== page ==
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Are Kurds seeing calm before the storm? - by Seth J Frantzman

When protesters stormed Iraq's parliament on September 30, a Kurdish news team from Rudaw found themselves reporting live in the midst of the chaos.

A Kurdish Peshmerga soldier outside the parliament told them that protesters "had kissed [him] and given [him] flowers. It's very peaceful." It was a momentary gesture in a region that has become increasingly fractured along sectarian lines.

Kurds have been seeking greater independence and autonomy throughout the region in the last hundred years in the wake of what many complain were European-imposed colonial borders that ignored their rights.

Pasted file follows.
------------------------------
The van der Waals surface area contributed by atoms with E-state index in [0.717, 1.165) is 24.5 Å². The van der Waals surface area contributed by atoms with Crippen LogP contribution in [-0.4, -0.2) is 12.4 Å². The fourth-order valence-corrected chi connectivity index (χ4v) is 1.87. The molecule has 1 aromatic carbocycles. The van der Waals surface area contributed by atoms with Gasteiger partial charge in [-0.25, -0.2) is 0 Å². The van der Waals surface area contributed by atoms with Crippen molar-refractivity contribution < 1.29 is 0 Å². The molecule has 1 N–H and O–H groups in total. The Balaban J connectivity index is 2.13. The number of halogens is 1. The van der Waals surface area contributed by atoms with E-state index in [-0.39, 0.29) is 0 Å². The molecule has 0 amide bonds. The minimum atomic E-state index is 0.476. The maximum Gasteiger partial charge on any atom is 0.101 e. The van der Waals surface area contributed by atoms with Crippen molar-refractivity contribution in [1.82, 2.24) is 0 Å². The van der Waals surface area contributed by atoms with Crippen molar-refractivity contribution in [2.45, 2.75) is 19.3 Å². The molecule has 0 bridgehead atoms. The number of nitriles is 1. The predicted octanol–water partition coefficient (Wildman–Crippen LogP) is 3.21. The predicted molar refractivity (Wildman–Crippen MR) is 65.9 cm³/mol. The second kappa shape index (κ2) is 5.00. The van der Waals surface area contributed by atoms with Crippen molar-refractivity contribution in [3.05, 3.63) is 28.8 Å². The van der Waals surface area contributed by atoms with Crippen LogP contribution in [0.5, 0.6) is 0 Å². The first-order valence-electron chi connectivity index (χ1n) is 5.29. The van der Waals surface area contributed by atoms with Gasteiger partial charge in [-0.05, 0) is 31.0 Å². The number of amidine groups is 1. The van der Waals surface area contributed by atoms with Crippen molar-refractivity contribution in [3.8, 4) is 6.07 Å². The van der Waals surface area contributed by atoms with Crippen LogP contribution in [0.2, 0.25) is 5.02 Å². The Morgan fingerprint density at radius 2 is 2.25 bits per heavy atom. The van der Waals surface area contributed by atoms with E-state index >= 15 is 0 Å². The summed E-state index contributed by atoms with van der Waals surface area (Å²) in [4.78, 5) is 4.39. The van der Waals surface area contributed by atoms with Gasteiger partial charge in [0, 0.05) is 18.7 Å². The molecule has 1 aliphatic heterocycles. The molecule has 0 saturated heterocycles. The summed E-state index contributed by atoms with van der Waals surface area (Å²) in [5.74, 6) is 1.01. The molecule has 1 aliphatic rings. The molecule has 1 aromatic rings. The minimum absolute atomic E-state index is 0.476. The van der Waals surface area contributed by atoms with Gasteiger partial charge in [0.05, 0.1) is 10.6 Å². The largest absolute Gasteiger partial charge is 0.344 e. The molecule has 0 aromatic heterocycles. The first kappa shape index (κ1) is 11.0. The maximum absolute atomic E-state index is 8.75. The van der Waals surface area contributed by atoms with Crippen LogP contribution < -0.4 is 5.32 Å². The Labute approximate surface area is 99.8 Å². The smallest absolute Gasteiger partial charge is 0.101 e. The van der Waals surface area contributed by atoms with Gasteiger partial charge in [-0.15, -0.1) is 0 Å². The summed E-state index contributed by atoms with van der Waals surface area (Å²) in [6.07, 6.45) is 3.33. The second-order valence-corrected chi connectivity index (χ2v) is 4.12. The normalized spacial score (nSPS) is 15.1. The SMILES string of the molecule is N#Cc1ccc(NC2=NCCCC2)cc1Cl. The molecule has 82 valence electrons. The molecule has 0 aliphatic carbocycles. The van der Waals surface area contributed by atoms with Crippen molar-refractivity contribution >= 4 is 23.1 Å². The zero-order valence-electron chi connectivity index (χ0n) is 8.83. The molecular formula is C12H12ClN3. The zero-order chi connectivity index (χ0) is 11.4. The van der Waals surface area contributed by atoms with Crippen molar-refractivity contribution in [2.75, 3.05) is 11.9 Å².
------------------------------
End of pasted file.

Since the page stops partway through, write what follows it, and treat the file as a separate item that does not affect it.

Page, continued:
Since the rise of the Islamic State of Iraq and the Levant (ISIL, also known as ISIS) group in 2014, the Kurdish regions in Syria and Iraq have found their areas largely cut off from the central government.

This has brought widespread hopes for a Kurdish referendum on independence in the Kurdistan Regional Government (KRG) in Iraq, and a federal structure in Syria that would preserve the Kurds' hard-fought rights.

Read more: nAre Kurds seeing calm before the storm? - Al Jazeera English

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